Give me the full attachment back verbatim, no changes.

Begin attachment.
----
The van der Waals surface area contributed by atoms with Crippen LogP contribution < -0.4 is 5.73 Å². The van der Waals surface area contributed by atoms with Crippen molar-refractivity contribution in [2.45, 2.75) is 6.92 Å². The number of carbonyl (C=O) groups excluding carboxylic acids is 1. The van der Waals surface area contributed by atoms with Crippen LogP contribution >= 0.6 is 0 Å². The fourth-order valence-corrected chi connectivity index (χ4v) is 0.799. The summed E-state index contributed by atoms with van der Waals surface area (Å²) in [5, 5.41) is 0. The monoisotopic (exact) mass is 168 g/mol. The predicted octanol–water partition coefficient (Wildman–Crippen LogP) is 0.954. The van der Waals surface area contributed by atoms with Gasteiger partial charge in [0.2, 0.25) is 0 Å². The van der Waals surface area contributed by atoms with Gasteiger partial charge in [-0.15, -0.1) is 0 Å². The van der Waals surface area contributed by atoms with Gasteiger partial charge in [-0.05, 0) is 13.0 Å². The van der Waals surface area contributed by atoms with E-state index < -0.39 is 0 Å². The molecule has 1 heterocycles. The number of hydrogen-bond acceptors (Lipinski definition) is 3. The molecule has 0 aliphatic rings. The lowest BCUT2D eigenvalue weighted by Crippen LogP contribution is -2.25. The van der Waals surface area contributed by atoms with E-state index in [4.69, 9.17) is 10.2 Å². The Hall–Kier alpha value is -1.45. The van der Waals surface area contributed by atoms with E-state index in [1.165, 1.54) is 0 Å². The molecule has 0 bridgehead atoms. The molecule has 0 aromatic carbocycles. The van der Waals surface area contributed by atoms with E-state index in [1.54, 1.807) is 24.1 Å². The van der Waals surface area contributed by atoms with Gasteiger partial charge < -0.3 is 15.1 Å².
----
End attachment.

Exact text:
The van der Waals surface area contributed by atoms with Crippen LogP contribution < -0.4 is 5.73 Å². The van der Waals surface area contributed by atoms with Crippen molar-refractivity contribution in [2.45, 2.75) is 6.92 Å². The number of carbonyl (C=O) groups excluding carboxylic acids is 1. The van der Waals surface area contributed by atoms with Crippen LogP contribution >= 0.6 is 0 Å². The fourth-order valence-corrected chi connectivity index (χ4v) is 0.799. The summed E-state index contributed by atoms with van der Waals surface area (Å²) in [5, 5.41) is 0. The monoisotopic (exact) mass is 168 g/mol. The predicted octanol–water partition coefficient (Wildman–Crippen LogP) is 0.954. The van der Waals surface area contributed by atoms with Gasteiger partial charge in [0.2, 0.25) is 0 Å². The van der Waals surface area contributed by atoms with Gasteiger partial charge in [-0.15, -0.1) is 0 Å². The van der Waals surface area contributed by atoms with Gasteiger partial charge in [-0.05, 0) is 13.0 Å². The van der Waals surface area contributed by atoms with E-state index < -0.39 is 0 Å². The molecule has 1 heterocycles. The number of hydrogen-bond acceptors (Lipinski definition) is 3. The molecule has 0 aliphatic rings. The lowest BCUT2D eigenvalue weighted by Crippen LogP contribution is -2.25. The van der Waals surface area contributed by atoms with E-state index in [4.69, 9.17) is 10.2 Å². The Hall–Kier alpha value is -1.45. The van der Waals surface area contributed by atoms with E-state index in [1.165, 1.54) is 0 Å². The molecule has 0 bridgehead atoms. The molecule has 0 aromatic carbocycles. The van der Waals surface area contributed by atoms with E-state index in [1.54, 1.807) is 24.1 Å². The van der Waals surface area contributed by atoms with Gasteiger partial charge < -0.3 is 15.1 Å².